Fritzie protested years later, “I never lost that fight. I thought I won it, but it’s the referee’s decision. Luke Carey was my manager. He should never have taken that fight. No judges in New Jersey. The referee didn’t hesitate. As soon as the bell rang, he walked right over and picked his hand up. I didn’t like it but I had a contract to box him back within ninety days like I did with Armstrong. Cochrane joined the navy, he wouldn’t box me back. I boxed him back in ’42, I beat him in a 10 round decision (in a non-title fight.)”

Zivic fought Sugar Ray Robinson twice. He lost to Ray in a UD10 at Madison Square Garden on October 31, 1941 and lost to him again on a TKO10 at the same venue on January 16, 1942. 

Fritzie lost two bouts at the Garden to lightweight champion Beau Jack, a UD10 on February 5, 1943, and a UD12 on March 5, 1943. Zivic was up to his old tricks in the first fight. The Reno Gazette wrote, “As for that ‘low’ blow when (referee) Otto called it and took that eighth round away from Fritzie, it set off some extra fancy fireworks. The boos came down off the Garden’s second ‘shelf ’ for more than five minutes.”

Zivic’s four fights with Jake LaMotta are also of note. Zivic beat LaMotta once. He split with the Bronx Bull at Forbes Field in Pittsburgh, first losing a toss-up SD10 on June 10, 1943, then winning a SD15 a month later. Their last two meetings ended in two decisions for Jake, a SD10 on November 12, 1943 in Madison Square Garden followed by a UD10 win on January 1, 1944 at the Olympic Stadium in Detroit. Zivic fought the best of his day. True, he lost three out of four bouts to LaMotta, but three of the four bouts were split decisions, very close fights. Zivic often said that “LaMotta couldn’t punch at all but he was tough, keep coming. He wore you out. You couldn’t miss him.”

While Fritzie was the best known of the five brothers, the others were also busy during those years. Joe never turned pro but was a popular judge and referee starting in 1932. Jack had a winning career at welterweight; he finished with a 39-29-4 (12 KOs) record. Interesting to note, he met Lew Tendler at the Motor Square Garden in Pittsburgh on January 19, 1925 and handed Tendler his first TKO career loss in round five. Pete, a bantamweight, wound up with a winning record of 41-34-11 (18 KOs) against solid journeymen. Eddie, a lightweight, fought Tony Canzoneri three times. He beat the multiple titleholder once, on October 17, 1938, at the Town Hall in Scranton, Pa. via split decision. Eddie wound up with a final record of 39-40-6 (18 KOs).

When you read about some of the big name fighters that the Zivic brothers met in the ring, it’s strange that they aren’t better remembered. Today they could hire a good PR firm and spin their tough childhood background into a positive for the whole family. They might have gotten their own reality show! Fritzie would even have wound up on that box of Wheaties after all. 

The great Ferdinand John Henry (Fritzie) Zivic left boxing on January 17, 1949, after eighteen years in the ring. His record was 158-65-9 with 82 KOs.


Sources: The New York Times, The Boxing Record, “In This Corner”/ Peter Heller, Reno Gazette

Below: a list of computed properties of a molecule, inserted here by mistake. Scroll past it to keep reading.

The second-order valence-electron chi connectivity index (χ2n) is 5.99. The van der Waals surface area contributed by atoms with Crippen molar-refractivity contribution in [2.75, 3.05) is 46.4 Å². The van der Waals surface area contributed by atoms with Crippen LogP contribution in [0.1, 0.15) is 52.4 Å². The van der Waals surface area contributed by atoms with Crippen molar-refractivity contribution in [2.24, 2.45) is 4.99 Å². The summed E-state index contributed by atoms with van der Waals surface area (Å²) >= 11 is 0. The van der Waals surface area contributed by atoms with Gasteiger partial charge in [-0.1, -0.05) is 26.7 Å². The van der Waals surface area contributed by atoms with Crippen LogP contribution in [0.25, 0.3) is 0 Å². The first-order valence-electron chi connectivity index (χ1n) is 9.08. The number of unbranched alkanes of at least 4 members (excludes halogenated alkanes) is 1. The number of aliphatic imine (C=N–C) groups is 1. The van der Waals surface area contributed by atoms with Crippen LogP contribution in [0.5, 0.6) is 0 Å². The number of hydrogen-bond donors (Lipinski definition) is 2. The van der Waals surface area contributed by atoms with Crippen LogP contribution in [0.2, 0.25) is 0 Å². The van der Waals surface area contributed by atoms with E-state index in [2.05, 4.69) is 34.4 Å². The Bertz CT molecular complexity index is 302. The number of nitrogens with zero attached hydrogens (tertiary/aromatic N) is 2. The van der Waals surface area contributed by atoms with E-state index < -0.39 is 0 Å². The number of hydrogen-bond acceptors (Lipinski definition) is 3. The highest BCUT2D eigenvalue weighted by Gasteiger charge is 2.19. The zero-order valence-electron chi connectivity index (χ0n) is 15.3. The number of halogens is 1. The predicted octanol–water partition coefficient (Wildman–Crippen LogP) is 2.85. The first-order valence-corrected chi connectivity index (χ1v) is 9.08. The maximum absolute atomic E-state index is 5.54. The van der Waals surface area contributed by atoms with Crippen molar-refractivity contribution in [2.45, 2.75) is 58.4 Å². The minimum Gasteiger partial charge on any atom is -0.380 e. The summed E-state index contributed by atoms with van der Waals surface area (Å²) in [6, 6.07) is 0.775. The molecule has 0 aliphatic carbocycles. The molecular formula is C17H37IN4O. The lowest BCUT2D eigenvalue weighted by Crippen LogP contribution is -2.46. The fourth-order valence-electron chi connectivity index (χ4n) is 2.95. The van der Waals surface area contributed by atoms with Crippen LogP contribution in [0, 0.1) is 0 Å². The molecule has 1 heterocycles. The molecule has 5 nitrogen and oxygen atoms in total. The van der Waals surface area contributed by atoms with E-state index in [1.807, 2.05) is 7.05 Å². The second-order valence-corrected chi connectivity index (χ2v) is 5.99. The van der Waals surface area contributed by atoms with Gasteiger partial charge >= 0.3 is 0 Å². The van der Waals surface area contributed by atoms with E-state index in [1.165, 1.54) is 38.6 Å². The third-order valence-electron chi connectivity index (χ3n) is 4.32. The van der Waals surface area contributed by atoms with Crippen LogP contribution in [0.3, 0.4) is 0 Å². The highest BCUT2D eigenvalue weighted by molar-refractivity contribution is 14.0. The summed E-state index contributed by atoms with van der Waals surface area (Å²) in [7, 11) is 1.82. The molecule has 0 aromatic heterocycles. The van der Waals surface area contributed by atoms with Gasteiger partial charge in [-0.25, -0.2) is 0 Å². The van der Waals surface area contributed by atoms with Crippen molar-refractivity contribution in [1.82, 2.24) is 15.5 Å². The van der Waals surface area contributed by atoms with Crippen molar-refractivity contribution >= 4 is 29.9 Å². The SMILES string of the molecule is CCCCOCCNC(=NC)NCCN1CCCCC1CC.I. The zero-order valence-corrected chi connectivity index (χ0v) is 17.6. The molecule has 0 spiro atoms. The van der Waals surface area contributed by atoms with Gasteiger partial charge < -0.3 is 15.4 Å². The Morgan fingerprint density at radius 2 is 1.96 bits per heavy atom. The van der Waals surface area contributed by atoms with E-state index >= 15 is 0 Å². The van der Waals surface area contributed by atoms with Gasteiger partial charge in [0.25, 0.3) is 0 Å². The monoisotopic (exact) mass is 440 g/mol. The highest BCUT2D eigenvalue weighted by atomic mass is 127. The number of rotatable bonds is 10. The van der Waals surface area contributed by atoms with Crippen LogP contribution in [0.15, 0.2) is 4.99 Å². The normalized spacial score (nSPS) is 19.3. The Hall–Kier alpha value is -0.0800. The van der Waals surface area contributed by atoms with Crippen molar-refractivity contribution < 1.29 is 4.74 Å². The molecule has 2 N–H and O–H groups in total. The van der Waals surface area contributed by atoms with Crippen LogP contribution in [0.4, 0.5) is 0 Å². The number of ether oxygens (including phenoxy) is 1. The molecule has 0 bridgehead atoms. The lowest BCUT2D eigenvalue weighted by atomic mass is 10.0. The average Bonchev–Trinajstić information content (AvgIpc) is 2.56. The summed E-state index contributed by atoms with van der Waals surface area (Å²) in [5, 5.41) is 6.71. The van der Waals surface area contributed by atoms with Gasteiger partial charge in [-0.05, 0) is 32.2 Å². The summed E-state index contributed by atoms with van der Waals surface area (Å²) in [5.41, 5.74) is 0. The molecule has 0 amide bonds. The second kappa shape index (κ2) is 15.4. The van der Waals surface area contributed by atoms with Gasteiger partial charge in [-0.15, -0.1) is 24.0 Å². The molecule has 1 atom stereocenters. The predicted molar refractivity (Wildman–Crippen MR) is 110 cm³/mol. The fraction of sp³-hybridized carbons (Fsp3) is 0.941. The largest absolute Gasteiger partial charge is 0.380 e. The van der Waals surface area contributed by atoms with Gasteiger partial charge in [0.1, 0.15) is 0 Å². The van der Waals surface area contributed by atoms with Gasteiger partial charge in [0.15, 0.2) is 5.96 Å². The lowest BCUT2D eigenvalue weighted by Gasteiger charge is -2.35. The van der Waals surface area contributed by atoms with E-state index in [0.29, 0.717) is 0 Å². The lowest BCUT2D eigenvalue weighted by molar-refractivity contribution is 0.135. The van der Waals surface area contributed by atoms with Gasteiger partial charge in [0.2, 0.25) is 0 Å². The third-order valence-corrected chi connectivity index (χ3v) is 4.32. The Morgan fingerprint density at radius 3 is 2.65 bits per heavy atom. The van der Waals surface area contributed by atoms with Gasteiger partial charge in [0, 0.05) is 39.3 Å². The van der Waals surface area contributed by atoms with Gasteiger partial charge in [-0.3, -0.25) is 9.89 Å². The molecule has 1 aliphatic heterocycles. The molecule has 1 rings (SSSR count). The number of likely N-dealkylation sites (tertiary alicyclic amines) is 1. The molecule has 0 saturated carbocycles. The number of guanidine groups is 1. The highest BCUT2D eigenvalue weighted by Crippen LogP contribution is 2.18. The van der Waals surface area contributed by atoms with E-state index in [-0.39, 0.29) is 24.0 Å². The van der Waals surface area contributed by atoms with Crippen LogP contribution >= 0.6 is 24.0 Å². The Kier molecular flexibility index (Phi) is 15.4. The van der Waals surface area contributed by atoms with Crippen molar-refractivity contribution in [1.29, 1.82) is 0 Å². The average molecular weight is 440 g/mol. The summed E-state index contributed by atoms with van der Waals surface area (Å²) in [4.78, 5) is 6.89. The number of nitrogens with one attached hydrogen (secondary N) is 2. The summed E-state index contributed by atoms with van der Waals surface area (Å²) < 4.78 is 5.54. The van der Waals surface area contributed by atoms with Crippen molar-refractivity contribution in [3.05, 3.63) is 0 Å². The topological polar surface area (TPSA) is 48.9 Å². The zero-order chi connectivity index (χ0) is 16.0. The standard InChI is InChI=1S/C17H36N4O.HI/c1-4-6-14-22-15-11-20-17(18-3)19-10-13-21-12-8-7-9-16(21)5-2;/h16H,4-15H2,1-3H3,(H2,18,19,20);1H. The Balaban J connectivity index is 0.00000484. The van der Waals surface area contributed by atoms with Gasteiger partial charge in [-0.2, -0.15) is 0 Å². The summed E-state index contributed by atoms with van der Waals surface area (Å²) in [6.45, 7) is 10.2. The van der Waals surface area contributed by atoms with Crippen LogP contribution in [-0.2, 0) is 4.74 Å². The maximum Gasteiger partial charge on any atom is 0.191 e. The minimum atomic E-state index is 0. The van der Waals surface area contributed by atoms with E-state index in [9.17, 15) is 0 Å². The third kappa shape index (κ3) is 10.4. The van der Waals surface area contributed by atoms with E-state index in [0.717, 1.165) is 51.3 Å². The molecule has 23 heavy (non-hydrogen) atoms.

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  1. Craig Brewer 01:57pm, 12/12/2015

    When I was a teenager, I used to work for Mr. & Mrs. Zivic, cutting their lawn in the Summer. At that time He had a Doberman Pincher, named “Duke”, who He would walk everyday. Fritzie was always very sweet and friendly to me and others. Everyone like him. My Mom rode the bus with His wife Helen into Pittsburgh. She was just as nice. Really great people.

  2. Bruce Kielty 12:08am, 01/06/2014

    My late father was an amateur boxer in Pittsburgh and used a gym frequented by Fritzie Zivic in the Lawrenceville section of town.  He claimed that he once witnessed Zivic confront Charley Burley in a dressing room before one of their bouts and verbally intimidate him.

  3. Harry Guidotti 04:13pm, 01/03/2014

    In the mid 1970s I attended Fritize Zivic was guest speaker at a sports banquet. A group of friends invited me to go to the banquet with them.
    I had surgery a week prior to the banquet and this was the first time I had been up and around.
    After the banquet Fritize made his way to our group. One of the guys commented on his style.
    Fritize decided to demonstrate and put his hands up in a defensive stance bent his legs and hit me square in the balls fortunately I fell into a chair behind me.
    He and everyone around had a huge laugh. It was a few days later that the swelling went down.

  4. nicolas 03:53am, 12/31/2013

    Frtizie did fight Burley yes, however, my understanding has been, that when he defeated Armstrong, he bought Burley’s contract so that he would not have to defend his title against Burley. I think he may have fought Burley three times, winning the first, but losing the next two.

  5. Irish Frankie Crawford Beat Saijo aka Gimpel 06:30pm, 12/28/2013

    You can count Fritzie as one white fighter of that era who did not shy away from the fabled Black “Murderer’s Row”....if Charley Burley and Eddie Booker or any of the others anywhere near his weight class was ready and willing and there was a paycheck involved Zivic was all about trying to kick their asses.